Joseph James Pappas, the man accused of murdering the former doctor of George H.W. Bush, was found dead on Aug. 3 after he was confronted by Houston Police officers, said officials.
Houston Police Chief Art Acevedo said in a press conference that Pappas, 62, shot and killed himself near his Houston home.
“This is our suspect,” Acevedo said in a live-streamed news conference. “The suspect is deceased. He committed suicide when he was confronted by two members of the Houston Police Department,” he added.
“Without the public,” he said, “we wouldn’t be standing here today.”
Pappas is suspected of murdering Dr. Mark Hausknecht, a cardiologist who had treated the former president.
At around 9:21 a.m. local time, police got a call from a person chasing a suspicious person, Acevedo said. The caller said he was near a Jewish community center, saying he believed the person was Pappas. The chief said that when police confronted Pappas, he refused to show his hands to the officer, Click2Houston reported. Pappas, who was also wearing body armor, shot himself when another officer arrived on the scene.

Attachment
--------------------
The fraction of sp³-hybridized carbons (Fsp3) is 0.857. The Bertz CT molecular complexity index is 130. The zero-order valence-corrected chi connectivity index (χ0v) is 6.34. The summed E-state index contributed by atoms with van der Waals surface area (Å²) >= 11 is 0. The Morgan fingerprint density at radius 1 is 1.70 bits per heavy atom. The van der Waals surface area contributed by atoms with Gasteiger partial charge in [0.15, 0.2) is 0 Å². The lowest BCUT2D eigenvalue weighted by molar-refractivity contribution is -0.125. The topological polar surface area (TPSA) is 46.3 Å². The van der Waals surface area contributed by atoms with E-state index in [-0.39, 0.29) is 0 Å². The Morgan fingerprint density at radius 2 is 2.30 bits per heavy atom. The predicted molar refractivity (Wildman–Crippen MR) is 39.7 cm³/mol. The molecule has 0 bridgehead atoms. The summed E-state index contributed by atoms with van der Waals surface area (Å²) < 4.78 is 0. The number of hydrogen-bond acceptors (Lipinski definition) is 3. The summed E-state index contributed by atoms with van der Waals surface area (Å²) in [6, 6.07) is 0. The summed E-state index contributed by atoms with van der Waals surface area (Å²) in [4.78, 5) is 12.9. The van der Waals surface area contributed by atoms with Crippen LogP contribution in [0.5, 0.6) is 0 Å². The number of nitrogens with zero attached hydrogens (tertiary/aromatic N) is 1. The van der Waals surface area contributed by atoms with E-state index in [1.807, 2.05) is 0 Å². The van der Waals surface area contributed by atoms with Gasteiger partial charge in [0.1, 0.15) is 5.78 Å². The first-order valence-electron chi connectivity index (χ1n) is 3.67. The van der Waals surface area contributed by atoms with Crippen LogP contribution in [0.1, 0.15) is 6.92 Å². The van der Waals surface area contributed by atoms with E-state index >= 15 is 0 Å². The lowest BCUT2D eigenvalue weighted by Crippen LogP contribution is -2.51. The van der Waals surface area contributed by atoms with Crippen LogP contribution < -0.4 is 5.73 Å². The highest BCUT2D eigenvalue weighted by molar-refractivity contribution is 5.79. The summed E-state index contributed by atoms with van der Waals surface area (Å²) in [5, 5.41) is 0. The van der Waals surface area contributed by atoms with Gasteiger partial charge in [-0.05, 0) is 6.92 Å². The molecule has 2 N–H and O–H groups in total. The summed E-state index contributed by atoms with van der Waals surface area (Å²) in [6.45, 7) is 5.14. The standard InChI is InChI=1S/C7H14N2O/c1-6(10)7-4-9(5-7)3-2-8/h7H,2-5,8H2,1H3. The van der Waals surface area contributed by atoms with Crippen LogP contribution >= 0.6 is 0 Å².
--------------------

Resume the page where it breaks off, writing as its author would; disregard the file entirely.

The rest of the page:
On July 20, Hausknecht was shot and killed while biking to the Texas Medical Center, where he worked, by another cyclist, police said. Earlier this week, police released the name of the suspect, identifying him as Pappas.
Acevedo said that it seemed as though Pappas held a grudge against Hausknecht after his mother died on the doctor’s operating table two decades ago, according to the local news outlet.
On July 30, Houston police posted a video on social media showing the suspect after the shooting.
On Aug. 3, KHOU reported that a former friend of Pappas said he had a hit list and may have been hunting his next victim.
“I personally do not think the doctor is the only person that he is going to target,” the man told the station. “I think [Dr. Mark Hausknecht] was number one on the list. And Joe is extremely intelligent. He’s patient, he’s unassuming, he’s a deadly shooter.”
He added: “[When we were] hanging out together, over burgers and tacos, telling stories, he mentioned being called the ‘Greek shrimp’ in high school and said ‘Karma’s a real [expletive],’ and one day the people who bullied him in high school would meet a day of reckoning.”
“[When Pappas] made the comment, at the time I thought it was a joke, ‘Hey, don’t worry, you’re not on my list.’ Now, looking back on it, it makes me queasy to think, ‘Oh wait, maybe this guy has a list.”‘